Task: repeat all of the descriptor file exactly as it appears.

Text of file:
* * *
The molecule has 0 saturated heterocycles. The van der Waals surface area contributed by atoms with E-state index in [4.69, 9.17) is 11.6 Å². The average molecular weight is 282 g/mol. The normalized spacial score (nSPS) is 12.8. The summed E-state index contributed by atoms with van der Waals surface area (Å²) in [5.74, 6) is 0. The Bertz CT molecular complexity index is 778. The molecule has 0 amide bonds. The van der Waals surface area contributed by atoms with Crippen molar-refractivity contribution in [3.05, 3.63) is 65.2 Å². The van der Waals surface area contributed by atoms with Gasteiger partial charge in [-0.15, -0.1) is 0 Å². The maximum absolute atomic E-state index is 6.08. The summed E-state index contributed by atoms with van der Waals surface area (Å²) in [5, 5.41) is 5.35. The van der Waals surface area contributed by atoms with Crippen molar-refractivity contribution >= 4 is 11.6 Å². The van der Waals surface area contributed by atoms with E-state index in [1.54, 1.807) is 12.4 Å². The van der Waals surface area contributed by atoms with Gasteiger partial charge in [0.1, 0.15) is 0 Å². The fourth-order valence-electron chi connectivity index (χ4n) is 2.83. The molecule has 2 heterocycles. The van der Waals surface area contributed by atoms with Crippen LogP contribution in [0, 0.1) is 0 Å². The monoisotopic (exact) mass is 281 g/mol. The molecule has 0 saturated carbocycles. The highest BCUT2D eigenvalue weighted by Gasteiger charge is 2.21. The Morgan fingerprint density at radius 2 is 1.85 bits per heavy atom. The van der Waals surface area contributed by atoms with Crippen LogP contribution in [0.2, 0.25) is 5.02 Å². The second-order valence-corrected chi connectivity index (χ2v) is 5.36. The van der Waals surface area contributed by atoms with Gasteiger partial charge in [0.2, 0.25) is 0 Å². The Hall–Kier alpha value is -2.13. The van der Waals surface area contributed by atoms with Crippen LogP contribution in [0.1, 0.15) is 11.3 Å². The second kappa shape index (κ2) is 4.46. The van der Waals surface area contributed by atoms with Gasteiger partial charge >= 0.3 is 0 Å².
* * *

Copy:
The molecule has 0 saturated heterocycles. The van der Waals surface area contributed by atoms with E-state index in [4.69, 9.17) is 11.6 Å². The average molecular weight is 282 g/mol. The normalized spacial score (nSPS) is 12.8. The summed E-state index contributed by atoms with van der Waals surface area (Å²) in [5.74, 6) is 0. The Bertz CT molecular complexity index is 778. The molecule has 0 amide bonds. The van der Waals surface area contributed by atoms with Crippen molar-refractivity contribution in [3.05, 3.63) is 65.2 Å². The van der Waals surface area contributed by atoms with Gasteiger partial charge in [-0.15, -0.1) is 0 Å². The maximum absolute atomic E-state index is 6.08. The summed E-state index contributed by atoms with van der Waals surface area (Å²) in [5, 5.41) is 5.35. The van der Waals surface area contributed by atoms with Crippen molar-refractivity contribution >= 4 is 11.6 Å². The van der Waals surface area contributed by atoms with E-state index in [1.54, 1.807) is 12.4 Å². The van der Waals surface area contributed by atoms with Gasteiger partial charge in [0.1, 0.15) is 0 Å². The fourth-order valence-electron chi connectivity index (χ4n) is 2.83. The molecule has 2 heterocycles. The van der Waals surface area contributed by atoms with Crippen LogP contribution in [0, 0.1) is 0 Å². The monoisotopic (exact) mass is 281 g/mol. The molecule has 0 saturated carbocycles. The highest BCUT2D eigenvalue weighted by Gasteiger charge is 2.21. The Morgan fingerprint density at radius 2 is 1.85 bits per heavy atom. The van der Waals surface area contributed by atoms with Crippen LogP contribution in [0.2, 0.25) is 5.02 Å². The second-order valence-corrected chi connectivity index (χ2v) is 5.36. The van der Waals surface area contributed by atoms with Gasteiger partial charge in [0.2, 0.25) is 0 Å². The Hall–Kier alpha value is -2.13. The van der Waals surface area contributed by atoms with Crippen LogP contribution in [0.1, 0.15) is 11.3 Å². The second kappa shape index (κ2) is 4.46. The van der Waals surface area contributed by atoms with Gasteiger partial charge >= 0.3 is 0 Å².